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December 2011


How to Become a Bounty Hunter

OUCH! Judge Hammers Blago With 14 Year Sentence

By Danny Fenster
A federal judge in Chicago on Wednesday socked Rod Blagojevich, the ever-chatty ex-Illinois Governor, with a 14-year prison term, just one year short of the minimum the prosecution had recommended, according to the Chicago Tribune. He is now scheduled to report to prison Feb. 16.

“The vast majority of facts in this case were not disputed,” Judge James Zagel said at sentencing, according to Chicago News Cooperative reporter Idalmy Carrera. “It’s very difficult to dispute what was on the recordings.”

The prosecution in court papers had asked the judge to sentence Blago to 15 to 20 years.

But during the sentencing hearing, which began on Tuesday, the  defense tried to play up the good things Blagojevich had done as governor, and his role as a responsible father. “Whatever good things you did for people as governor…I am more concerned with the occasions where you used your power only to do good for yourself,” Judge Zagel said to him before sentencing.

A crowd of 50 or so had gathered outside the courtroom this morning for the second day of sentencing as Blagojevich and his wife Patti entered the courtroom holding hands, tweeted Chicago Tribune reporter Annie Sweeney. Blagojevich appeared to be more open to the press, joking with some reporters.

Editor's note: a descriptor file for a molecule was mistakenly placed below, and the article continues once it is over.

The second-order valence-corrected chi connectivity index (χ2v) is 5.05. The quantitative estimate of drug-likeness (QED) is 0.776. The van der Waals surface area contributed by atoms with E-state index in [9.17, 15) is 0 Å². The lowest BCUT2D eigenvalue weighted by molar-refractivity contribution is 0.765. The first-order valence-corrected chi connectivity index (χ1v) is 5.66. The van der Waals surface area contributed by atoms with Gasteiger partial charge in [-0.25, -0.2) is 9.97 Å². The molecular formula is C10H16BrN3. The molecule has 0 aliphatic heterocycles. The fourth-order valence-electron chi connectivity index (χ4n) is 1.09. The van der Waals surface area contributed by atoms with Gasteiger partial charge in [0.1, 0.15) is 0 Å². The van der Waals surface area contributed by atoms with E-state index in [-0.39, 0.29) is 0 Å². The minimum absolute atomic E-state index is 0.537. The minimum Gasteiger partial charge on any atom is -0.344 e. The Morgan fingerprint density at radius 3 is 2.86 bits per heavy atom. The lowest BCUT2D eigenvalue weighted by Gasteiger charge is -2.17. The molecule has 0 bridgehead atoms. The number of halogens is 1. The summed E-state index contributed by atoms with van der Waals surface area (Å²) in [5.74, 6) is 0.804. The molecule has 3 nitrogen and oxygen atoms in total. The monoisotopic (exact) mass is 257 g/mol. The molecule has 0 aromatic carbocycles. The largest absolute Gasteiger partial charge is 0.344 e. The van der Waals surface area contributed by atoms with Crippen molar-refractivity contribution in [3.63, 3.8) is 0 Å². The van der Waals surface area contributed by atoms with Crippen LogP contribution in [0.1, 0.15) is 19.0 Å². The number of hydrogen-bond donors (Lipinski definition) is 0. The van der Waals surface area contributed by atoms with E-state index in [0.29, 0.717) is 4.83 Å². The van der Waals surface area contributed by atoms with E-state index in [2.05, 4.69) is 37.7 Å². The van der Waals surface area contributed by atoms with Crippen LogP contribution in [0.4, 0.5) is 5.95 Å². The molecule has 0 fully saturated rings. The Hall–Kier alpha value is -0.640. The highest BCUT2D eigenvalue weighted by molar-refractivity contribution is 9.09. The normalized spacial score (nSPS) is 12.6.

Blagojevich listened, shaking his head as the prosecution described him as manipulative, calling his corruption “perverse and unbound.” The former governor then acknowledged and apologized profusely for his crimes–acts Zagel later said came too late, describing the pain of explaining his guilty verdict to his daughters.

It had been clear by the end of yesterday’s court session, the Chicago Tribune reported, that the sentence would be stiff and the defense had given up the idea of avoiding prison altogether.

“I have nobody to blame but myself,” Blagojevich said in his final statements, then asked Judge Zagel for mercy before the court went to recess and the sentence was read.

U.S. Attorney Patrick J. Fitzgerald issued a statement saying:

“Blagojevich betrayed the trust and faith that Illinois voters placed in him, feeding great public frustration, cynicism and disengagement among citizens. People have the right to expect that their elected leaders will honor the oath they swear to, and this sentence shows that the justice system will stand up to protect their expectations.”

Robert D. Grant, head of the Chicago FBI added: “The sentence handed down today represents a repayment of the debt that Blagojevich owes to the people of Illinois. While promising an open and honest administration, in reality, the former governor oversaw a comprehensive assault on the public’s trust.”

The sentence was by far the harshest any crooked Illinois governor had been given. And it topped by one year the 13-year sentence a fed judge in Alexandria, Va. had given ex-New Orleans Congressman William Jefferson was given in 2008 after being convicted on public corruption charges.  Jefferson remains free pending an appeal.

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